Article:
The platen 36 descends in accordance with the force applied to the foot pedal 44, or other drive means, until the platen strikes the upper ends 56 of the collars 27 which project above the upper flange 16 and act as stops. The collars 27 are of a height sufficient to limit the downward travel of the platen such that a preset amount of solution is retained in each syringe, usually about 5 cubic centimeters. The collars 27 thus prevent the discharge of the last five or so cubic centimeters of solution from each syringe, whereby to eliminate the possibility of inadvertent intravenous administration of air which may not have been entirely cleared from the syringes.
It is to be understood that the present invention is by no means limited to the particular construction herein disclosed and/or shown in the drawings, but also comprises any modifications or equivalents within the scope of the disclosure.
Reference is made to the accompanying drawing in which is shown an illustrative embodiment of the invention from which its novel features and advantages will be apparent.
FIG. 1 is a perspective view of one form of venogram injector assembly illustrative of an embodiment of the invention.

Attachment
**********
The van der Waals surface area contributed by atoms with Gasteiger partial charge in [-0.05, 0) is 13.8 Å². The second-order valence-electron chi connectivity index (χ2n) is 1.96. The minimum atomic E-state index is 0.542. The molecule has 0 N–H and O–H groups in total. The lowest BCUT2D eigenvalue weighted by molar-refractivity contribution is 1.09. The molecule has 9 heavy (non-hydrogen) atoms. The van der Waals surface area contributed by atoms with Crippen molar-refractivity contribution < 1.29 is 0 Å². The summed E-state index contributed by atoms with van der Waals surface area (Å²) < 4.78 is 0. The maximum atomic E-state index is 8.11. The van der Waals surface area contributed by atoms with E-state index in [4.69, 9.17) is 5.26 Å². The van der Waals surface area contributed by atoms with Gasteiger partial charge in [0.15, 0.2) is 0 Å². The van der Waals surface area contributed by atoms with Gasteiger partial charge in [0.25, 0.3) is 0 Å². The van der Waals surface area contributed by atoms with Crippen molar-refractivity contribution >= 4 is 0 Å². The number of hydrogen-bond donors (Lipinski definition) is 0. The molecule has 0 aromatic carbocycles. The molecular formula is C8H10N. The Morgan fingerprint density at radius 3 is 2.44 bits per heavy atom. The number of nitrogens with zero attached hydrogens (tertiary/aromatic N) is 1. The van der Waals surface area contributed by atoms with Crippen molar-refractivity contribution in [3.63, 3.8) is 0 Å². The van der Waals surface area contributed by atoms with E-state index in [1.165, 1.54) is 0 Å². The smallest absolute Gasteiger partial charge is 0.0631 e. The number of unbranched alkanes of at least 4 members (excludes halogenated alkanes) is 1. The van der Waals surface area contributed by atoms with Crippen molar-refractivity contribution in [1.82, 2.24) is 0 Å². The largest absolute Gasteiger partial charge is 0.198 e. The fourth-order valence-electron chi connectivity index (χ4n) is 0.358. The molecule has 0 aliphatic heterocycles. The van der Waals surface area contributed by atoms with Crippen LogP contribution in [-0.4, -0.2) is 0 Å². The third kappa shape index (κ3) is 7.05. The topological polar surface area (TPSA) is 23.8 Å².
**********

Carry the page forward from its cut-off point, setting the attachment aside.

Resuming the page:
1. Field of the Invention
This invention relates to venographic devices and is directed more particularly to a venogram injector assembly.
Venography relates to the injection of an aqueous radiopaque solution into a peripheral vein of an extremity accompanied by a series of roentgenograms. A venipuncture is performed on one of the distal small tributaries of the hand or foot and the injection of a suitable amount of the radiopaque solution is made by syringe injection. Under fluoroscopic visualization, the movement of the substance through the venous vasculature may be followed. Roentgenograms are made when optimal filling of the various portions of the pertinent venous anatomy are obtained, thereby recording the anatomy and any pathological changes therein.
2. Description of the Prior Art
In the performance of the aforementioned procedure, it is necessary that a radiologist maintain a continuous flow of the radiopaque solution to insure complete venous filling and to minimize dilution of the injected solution by the nonradiopaque blood which continues to flow within the veins. The amount of substance required usually necessitates the use of a plurality of syringes. During an exchange of syringes, the radiopacity of the solution becomes attenuated as it is displaced by the influx of blood. Further, in the haste to exchange syringes, an air bubble is sometimes introduced and can simulate venous thrombosis if it lodges within one of the veins under scrutiny.